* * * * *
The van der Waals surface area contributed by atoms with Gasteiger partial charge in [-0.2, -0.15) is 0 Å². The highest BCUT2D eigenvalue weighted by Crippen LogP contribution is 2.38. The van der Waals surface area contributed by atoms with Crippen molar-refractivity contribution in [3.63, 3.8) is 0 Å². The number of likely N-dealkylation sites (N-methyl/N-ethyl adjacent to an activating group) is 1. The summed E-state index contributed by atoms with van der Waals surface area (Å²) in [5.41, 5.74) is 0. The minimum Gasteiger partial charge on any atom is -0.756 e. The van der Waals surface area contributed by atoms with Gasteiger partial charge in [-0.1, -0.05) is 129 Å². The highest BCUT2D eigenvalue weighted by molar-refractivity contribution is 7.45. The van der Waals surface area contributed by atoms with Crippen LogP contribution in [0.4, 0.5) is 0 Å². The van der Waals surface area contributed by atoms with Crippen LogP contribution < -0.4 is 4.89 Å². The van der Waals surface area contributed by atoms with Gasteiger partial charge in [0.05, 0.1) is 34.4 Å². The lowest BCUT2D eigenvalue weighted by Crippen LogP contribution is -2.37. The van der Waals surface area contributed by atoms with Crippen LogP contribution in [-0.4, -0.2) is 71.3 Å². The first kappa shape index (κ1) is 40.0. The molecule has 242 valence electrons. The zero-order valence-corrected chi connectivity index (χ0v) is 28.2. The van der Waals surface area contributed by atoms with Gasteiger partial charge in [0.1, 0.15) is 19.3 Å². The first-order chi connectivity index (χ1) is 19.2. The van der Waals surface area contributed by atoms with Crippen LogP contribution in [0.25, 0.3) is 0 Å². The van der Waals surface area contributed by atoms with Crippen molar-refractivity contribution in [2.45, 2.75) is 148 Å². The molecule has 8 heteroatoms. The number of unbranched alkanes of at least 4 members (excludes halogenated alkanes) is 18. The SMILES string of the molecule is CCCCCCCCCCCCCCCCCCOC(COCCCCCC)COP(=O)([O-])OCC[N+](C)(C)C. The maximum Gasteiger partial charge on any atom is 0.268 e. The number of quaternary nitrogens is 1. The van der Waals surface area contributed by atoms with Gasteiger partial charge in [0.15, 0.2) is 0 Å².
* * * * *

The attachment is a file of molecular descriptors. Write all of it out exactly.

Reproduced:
The van der Waals surface area contributed by atoms with Gasteiger partial charge in [-0.2, -0.15) is 0 Å². The highest BCUT2D eigenvalue weighted by Crippen LogP contribution is 2.38. The van der Waals surface area contributed by atoms with Crippen molar-refractivity contribution in [3.63, 3.8) is 0 Å². The number of likely N-dealkylation sites (N-methyl/N-ethyl adjacent to an activating group) is 1. The summed E-state index contributed by atoms with van der Waals surface area (Å²) in [5.41, 5.74) is 0. The minimum Gasteiger partial charge on any atom is -0.756 e. The van der Waals surface area contributed by atoms with Gasteiger partial charge in [-0.1, -0.05) is 129 Å². The highest BCUT2D eigenvalue weighted by molar-refractivity contribution is 7.45. The van der Waals surface area contributed by atoms with Crippen LogP contribution in [0.4, 0.5) is 0 Å². The van der Waals surface area contributed by atoms with Crippen LogP contribution < -0.4 is 4.89 Å². The van der Waals surface area contributed by atoms with Gasteiger partial charge in [0.05, 0.1) is 34.4 Å². The lowest BCUT2D eigenvalue weighted by Crippen LogP contribution is -2.37. The van der Waals surface area contributed by atoms with Crippen LogP contribution in [-0.4, -0.2) is 71.3 Å². The first kappa shape index (κ1) is 40.0. The molecule has 242 valence electrons. The zero-order valence-corrected chi connectivity index (χ0v) is 28.2. The van der Waals surface area contributed by atoms with Gasteiger partial charge in [0.1, 0.15) is 19.3 Å². The first-order chi connectivity index (χ1) is 19.2. The van der Waals surface area contributed by atoms with Crippen LogP contribution in [0.25, 0.3) is 0 Å². The van der Waals surface area contributed by atoms with Crippen molar-refractivity contribution in [2.45, 2.75) is 148 Å². The molecule has 8 heteroatoms. The number of unbranched alkanes of at least 4 members (excludes halogenated alkanes) is 18. The SMILES string of the molecule is CCCCCCCCCCCCCCCCCCOC(COCCCCCC)COP(=O)([O-])OCC[N+](C)(C)C. The maximum Gasteiger partial charge on any atom is 0.268 e. The number of quaternary nitrogens is 1. The van der Waals surface area contributed by atoms with Gasteiger partial charge in [0.15, 0.2) is 0 Å².